Kurt Walker has fashioned a stunning upset at the Tokyo Olympics outpointing world featherweight champion Miriazizbek Mirzakhalilov from Uzbekistan in a last 16 contest.
The Lisburn fighter now advances to Sunday’s quarter-final against US featherweight Ragan Duke, who is coached by Ireland's Billy Walsh, where he will be fighting for a bronze medal.
“Indescribable,” was how Walker reacted to the win, though he did maintain after his first round victory on Saturday that he wasn’t in the least fazed at the prospects of meeting the highly rated Mirzakhalilov.
“I just need to get my head level again and try and relax and recover. But I am buzzing,” he said after he deservingly won the fight on a 4-1 majority decision.
“My tactics were just to try and keep him off by feigning and working the jab. I knew I was fit, so I definitely could do it for two rounds anyway and get two rounds up which I did. I knew he was going to push on strong. I’m delighted. This is the highlight so far.
“I just knew he is relentless and I knew it was going to be a tough fight and I knew I would have to dig deep. We have the best coaches in the world. I was delighted to see them so happy because it brings me on. It will be hard to better beating the world champion. It is is like a fairy tale.”
Walker produced a master class counter punching performance the success of which hinged on him winning the first round. Five of the judges like his counter punching style and gave him the nod which put him in the driving seat.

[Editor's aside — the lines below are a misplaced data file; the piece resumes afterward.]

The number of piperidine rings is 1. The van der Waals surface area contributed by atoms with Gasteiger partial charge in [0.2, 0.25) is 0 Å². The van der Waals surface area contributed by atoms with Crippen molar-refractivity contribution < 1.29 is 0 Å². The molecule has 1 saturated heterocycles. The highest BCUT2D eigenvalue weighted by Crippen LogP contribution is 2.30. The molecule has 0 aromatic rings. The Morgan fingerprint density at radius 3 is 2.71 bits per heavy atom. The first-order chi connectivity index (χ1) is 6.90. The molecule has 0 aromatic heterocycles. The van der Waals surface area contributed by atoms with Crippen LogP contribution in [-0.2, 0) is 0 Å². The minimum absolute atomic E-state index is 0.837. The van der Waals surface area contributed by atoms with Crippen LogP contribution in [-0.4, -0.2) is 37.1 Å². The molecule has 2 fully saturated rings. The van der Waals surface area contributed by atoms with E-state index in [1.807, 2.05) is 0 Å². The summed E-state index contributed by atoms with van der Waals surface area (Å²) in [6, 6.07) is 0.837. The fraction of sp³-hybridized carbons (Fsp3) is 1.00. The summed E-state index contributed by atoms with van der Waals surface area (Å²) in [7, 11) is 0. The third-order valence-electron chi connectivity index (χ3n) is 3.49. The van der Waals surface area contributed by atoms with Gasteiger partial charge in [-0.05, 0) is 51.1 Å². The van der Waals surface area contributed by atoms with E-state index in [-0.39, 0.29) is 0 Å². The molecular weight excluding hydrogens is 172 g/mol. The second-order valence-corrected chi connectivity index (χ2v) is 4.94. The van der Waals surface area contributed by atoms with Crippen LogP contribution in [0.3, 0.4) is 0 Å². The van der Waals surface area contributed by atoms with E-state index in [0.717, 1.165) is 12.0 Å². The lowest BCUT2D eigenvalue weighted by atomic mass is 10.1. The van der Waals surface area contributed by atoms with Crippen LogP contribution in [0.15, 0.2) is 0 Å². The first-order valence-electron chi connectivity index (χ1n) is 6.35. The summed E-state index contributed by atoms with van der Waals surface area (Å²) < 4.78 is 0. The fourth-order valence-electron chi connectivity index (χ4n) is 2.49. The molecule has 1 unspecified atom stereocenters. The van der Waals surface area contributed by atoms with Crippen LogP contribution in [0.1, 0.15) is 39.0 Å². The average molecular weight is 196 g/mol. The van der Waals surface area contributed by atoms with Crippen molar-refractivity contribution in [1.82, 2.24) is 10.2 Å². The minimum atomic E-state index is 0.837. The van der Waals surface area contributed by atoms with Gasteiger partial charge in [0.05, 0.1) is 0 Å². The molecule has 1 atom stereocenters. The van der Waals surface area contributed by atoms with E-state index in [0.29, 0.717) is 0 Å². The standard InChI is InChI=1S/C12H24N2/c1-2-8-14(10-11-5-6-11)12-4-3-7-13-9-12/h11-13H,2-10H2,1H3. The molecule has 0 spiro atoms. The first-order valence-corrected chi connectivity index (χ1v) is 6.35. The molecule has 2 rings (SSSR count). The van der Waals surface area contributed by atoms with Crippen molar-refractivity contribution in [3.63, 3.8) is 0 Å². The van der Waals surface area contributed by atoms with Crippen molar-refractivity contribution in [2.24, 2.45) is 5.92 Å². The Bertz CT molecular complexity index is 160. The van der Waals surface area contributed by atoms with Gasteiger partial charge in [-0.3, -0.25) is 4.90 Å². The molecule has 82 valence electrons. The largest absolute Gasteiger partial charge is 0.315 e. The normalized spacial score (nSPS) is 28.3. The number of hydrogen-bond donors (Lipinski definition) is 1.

Now it was up to the Uzbek fighter to chase him and Walker’s brilliant footwork and evasive skills meant he is a difficult opponent to nail. Crucially three of the judges give the Irish fighter the nod in the second round which meant he had effectively won the contest provided he avoided being knocked out in the last round.
Mirzakhalilov did dominate the round winning in on four of the judges’ cards but it was too late as Walker went through 29-28, 29-28, 29-28,29-28 ,27-30.
The world champion came into the tournament on the back of a rare defeat – he was beaten in the final of the Asian championship by a Mongolian fighter in his last fight in May. Perhaps his confidence was slightly dented as a result.
What’s overlooked is that Walker is a very experienced fighter. He sparred against Paddy Barnes and Michael Conlan before the London Games in 2012 and he was won medals at European and Commonwealth level.
Now he has a once in a lifetime opportunity to add an Olympic medal to his collection.